27. Breton (2004), 76.
  28. Breton (2004), 73–4, my emphasis.
  29. Breton (2004), 104.
  30. Breton (2004), 55.
  31. Breton (2004), 36–37.
  32. Breton (2004), 37–38.
  33. Klaus Theweleit, Male Fantasies: Vol. 1, Women, Floods, Bodies, History, Stephen Conway trans. (Cambridge: Polity Press, 1987), 238–242.
  34. The Gaspé Peninsula: History, Legends, Resources, Attractions (Quebec: Department of Highways and Mines, 1930), 171, 2.
  35. Breton (2004), 37.
  36. Breton (2004), 101.
  37. Lamy, 121: ‘Comme l’alchimiste retiré du monde et oeuvrant devant son foyer, l’athanor, le poète à l’extremité de la Gaspésie, sent sa pensé poétique se recharger. L’expérience est fondamentale pour tous deux: aucune des grandes proses de Breton n’a été éri­gée autrement que sur des moments pleins, quand la compénétration du physique et du mental met en échec le dualisme de la perception et de la representation’.
  38. Yvan Goll, ‘The Myth of the Pierced Rock’ (1948), in Francis Carmody ed., Four Poems of the Occult, Louise Bogan trans. (Kentfield, CA: Allen Press, 1962).
  39. Yvan Goll, Le Mythe de la Roche Percée (Paris: Éditions Hémisphères, 1948), 20.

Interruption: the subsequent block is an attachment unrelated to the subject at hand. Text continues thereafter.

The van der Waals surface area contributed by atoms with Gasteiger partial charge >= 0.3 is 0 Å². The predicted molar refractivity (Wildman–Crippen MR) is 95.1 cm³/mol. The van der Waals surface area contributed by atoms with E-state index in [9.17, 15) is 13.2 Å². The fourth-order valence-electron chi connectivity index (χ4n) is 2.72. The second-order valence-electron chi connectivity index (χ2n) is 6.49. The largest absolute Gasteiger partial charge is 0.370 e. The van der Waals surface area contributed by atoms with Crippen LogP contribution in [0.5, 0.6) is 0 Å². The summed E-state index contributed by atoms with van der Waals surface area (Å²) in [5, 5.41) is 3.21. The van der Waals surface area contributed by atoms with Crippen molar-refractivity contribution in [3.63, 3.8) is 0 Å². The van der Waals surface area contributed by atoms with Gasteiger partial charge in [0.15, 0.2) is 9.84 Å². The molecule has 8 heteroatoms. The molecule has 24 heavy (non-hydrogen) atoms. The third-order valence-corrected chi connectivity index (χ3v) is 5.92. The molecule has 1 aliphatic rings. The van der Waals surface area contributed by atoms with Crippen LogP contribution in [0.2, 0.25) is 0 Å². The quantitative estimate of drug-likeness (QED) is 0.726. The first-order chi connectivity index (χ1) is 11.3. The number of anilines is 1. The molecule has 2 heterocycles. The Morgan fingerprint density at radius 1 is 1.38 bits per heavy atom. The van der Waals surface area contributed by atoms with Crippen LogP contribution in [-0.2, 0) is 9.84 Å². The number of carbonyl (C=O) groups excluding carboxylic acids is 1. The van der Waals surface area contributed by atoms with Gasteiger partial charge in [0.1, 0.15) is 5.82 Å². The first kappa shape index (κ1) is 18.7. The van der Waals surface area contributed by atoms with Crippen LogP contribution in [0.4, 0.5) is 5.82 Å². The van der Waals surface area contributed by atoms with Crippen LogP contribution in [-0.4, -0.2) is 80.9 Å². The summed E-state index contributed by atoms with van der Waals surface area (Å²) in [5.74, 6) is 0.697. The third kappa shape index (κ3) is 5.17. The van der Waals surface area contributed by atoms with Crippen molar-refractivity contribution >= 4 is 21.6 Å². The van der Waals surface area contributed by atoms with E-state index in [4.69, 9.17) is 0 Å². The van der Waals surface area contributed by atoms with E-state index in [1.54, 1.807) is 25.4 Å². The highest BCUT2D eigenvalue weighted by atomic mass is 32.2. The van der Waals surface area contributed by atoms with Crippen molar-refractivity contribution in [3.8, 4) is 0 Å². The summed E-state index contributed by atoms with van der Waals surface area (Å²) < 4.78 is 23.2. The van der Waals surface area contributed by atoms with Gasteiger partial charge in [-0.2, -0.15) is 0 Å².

40. Von Vivien Perkins, Yvan Goll: An Iconographical Study of His Poetry (Bonn: H. Bouvier u. Co. Verlag, 1970), 6.
  41. See Jeremy Stubbs, ‘Goll versus Breton: the Battle for Surrealism’, in Eric Robertson and Robert Vilain eds., Yvan Goll-Claire Goll: Texts and Contexts (Amsterdam: Editions Rodopi, 1997), 69–71.
  42. Albert Ronsin, ‘Yvan Goll et André Breton: la querelle littéraire à propos de surréalisme’, Europe: revue littéraire mensuelle, 899 (March 2004), 199.
  43. Ronsin, ‘Yvan Goll et André Breton’, 201–205.
  44. Ronsin, 205: ‘La rupture est définitive. Un an plus tard (décembre 1945) Breton quitte New York pour Port-au-Prince (Haïti) et rentre à Paris en mars 1946. Goll, malade, est à Paris début juin 1947, mais il ne guérira jamais de Breton’.
  45. André Breton, ‘The Pearl is Marred in My Eyes’ (1944), Surrealism and Painting, Simon Watson Taylor trans. (London: Macdonald, 1972), 183.
  46. Breton (1944), 184.
  47. Breton (1944), 184.